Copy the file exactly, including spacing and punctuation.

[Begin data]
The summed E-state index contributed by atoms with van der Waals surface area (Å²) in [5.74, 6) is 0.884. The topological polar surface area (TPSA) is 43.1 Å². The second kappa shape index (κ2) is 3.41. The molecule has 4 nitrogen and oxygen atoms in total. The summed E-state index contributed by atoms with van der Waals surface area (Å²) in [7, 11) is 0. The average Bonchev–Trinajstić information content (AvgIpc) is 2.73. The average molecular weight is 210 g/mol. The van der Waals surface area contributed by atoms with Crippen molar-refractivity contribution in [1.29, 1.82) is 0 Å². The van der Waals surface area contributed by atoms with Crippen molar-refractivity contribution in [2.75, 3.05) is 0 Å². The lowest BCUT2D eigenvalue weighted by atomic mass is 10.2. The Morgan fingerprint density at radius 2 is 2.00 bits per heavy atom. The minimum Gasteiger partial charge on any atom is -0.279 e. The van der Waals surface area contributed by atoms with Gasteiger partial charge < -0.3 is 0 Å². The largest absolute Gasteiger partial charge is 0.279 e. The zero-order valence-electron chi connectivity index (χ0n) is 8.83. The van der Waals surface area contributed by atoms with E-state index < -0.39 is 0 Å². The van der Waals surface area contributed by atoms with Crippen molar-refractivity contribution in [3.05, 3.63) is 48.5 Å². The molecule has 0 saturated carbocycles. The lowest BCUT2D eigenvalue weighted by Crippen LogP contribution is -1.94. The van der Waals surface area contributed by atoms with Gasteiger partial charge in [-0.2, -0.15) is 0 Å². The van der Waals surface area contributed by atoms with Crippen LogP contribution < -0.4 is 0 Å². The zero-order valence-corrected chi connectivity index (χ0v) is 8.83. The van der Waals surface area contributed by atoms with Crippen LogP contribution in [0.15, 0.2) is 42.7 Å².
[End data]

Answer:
The summed E-state index contributed by atoms with van der Waals surface area (Å²) in [5.74, 6) is 0.884. The topological polar surface area (TPSA) is 43.1 Å². The second kappa shape index (κ2) is 3.41. The molecule has 4 nitrogen and oxygen atoms in total. The summed E-state index contributed by atoms with van der Waals surface area (Å²) in [7, 11) is 0. The average Bonchev–Trinajstić information content (AvgIpc) is 2.73. The average molecular weight is 210 g/mol. The van der Waals surface area contributed by atoms with Crippen molar-refractivity contribution in [1.29, 1.82) is 0 Å². The van der Waals surface area contributed by atoms with Crippen molar-refractivity contribution in [2.75, 3.05) is 0 Å². The lowest BCUT2D eigenvalue weighted by atomic mass is 10.2. The Morgan fingerprint density at radius 2 is 2.00 bits per heavy atom. The minimum Gasteiger partial charge on any atom is -0.279 e. The van der Waals surface area contributed by atoms with Gasteiger partial charge < -0.3 is 0 Å². The largest absolute Gasteiger partial charge is 0.279 e. The zero-order valence-electron chi connectivity index (χ0n) is 8.83. The van der Waals surface area contributed by atoms with E-state index < -0.39 is 0 Å². The van der Waals surface area contributed by atoms with Crippen molar-refractivity contribution in [3.05, 3.63) is 48.5 Å². The molecule has 0 saturated carbocycles. The lowest BCUT2D eigenvalue weighted by Crippen LogP contribution is -1.94. The van der Waals surface area contributed by atoms with Gasteiger partial charge in [-0.2, -0.15) is 0 Å². The van der Waals surface area contributed by atoms with Crippen LogP contribution < -0.4 is 0 Å². The zero-order valence-corrected chi connectivity index (χ0v) is 8.83. The van der Waals surface area contributed by atoms with Crippen LogP contribution in [0.15, 0.2) is 42.7 Å².